“What’s pretty cool about this is that the intervention doesn’t come with a trade-off or backlash for women who are oftentimes perceived as less likable if they display agentic behaviors,” Matz continues. “In our case, the association between women and agency increases the most for the positive aspects of agency (e.g. active, resilient, persistent), and they are perceived and described just as likable as before. What can we learn from this? When hiring minorities we often talk about the immediate benefits to organizations that come from increased representation. That’s amazing in and by itself. But what we show is that hiring underrepresented minorities can actually do a lot more: It can help organizations battle insidious stereotypes by changing the associations, meaning, and interpretations of what it means to be, for example, a woman, black, or homosexual.”


Saed Alizamir of Yale’s School of Management is a 2021 Best 40 Under 40 Business School professor. Courtesy photo

The Yale School of Management’s Saed Alizamir is using methodologies from operations research to solve managerial problems between public and private interactions while pushing social impact.

“More specifically, I am interested in examining how social responsibility can be promoted in the business world, particularly by incorporating the specific elements of decision-making into the analysis,” Alizamir explains. “My research investigates the role of public agencies (such as governmental institutions and NGOs) in enhancing the operational practices of business firms toward generating social value. Overall, the goal of my research is to inform public policy decisions in sustainability and public health domains.

“Some of my recent work includes the study of subsidy incentives for renewable energies, promoting sustainable practices in agricultural supply chains, demand response programs in residential electricity markets, and managing warning mechanisms against public health crises.”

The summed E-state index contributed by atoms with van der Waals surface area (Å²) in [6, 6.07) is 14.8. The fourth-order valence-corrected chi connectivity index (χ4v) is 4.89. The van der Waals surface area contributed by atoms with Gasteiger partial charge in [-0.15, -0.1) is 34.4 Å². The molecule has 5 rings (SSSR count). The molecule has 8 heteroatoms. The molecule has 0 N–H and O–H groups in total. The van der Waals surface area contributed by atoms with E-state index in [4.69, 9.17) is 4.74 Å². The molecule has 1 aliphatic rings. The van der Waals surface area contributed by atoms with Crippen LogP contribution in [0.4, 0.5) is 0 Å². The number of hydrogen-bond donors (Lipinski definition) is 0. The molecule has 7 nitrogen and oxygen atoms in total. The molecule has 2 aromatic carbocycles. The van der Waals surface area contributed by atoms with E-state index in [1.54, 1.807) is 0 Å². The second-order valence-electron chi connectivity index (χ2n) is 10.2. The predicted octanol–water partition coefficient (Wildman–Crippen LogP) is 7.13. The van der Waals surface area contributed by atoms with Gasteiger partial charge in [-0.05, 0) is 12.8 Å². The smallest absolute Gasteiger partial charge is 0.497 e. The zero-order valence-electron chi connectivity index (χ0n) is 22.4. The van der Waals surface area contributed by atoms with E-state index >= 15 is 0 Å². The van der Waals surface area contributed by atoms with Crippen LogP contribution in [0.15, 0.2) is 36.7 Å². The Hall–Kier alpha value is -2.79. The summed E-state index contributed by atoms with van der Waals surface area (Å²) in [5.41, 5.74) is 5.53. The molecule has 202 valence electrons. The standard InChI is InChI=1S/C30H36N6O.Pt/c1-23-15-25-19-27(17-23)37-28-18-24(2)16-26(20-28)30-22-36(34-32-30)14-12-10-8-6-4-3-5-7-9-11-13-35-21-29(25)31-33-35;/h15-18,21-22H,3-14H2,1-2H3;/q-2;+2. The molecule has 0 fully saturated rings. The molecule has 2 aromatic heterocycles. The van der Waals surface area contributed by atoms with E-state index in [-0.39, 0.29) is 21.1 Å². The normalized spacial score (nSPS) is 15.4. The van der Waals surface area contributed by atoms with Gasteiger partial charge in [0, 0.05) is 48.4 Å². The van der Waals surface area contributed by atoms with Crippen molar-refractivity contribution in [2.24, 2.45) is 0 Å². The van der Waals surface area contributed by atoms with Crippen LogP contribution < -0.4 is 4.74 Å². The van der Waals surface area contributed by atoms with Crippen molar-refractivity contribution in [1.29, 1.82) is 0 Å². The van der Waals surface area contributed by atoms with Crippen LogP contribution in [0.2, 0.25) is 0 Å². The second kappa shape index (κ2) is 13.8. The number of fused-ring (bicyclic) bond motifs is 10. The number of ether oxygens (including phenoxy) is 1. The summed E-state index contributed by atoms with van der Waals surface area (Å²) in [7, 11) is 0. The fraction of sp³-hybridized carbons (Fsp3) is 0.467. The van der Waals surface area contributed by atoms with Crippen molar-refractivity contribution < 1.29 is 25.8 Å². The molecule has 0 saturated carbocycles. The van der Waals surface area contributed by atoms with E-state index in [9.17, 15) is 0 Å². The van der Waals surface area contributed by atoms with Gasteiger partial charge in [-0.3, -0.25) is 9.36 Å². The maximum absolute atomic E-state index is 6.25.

Rutgers University’s David Dwertmann’s primary research goal is to produce research that impacts employees, organizations, and societies.

“I study diversity and investigate how organizations can shape the social environment in which people work through organizational climate and leadership to successfully employ individuals from marginalized backgrounds,” Dwertmann says. “I mostly focus on groups that are increasingly important but have not received the research attention commensurate with their importance: people with disabilities (PWD) and immigrants. My research contributes to our theoretical understanding of the factors that allow for inclusion and the barriers to achieving it.”

No matter what they study or how well they transfer knowledge to smart, young aspiring professionals, all of the 40-under-40 profs are academic stars in their own right and among the most promising profs of their generation.

See the next page for the list of all 40 under 40 business school professors for 2021.

Sarang Sunder of Texas Christian University is a 2021 Best 40 Under 40 Business School professor. Courtesy photo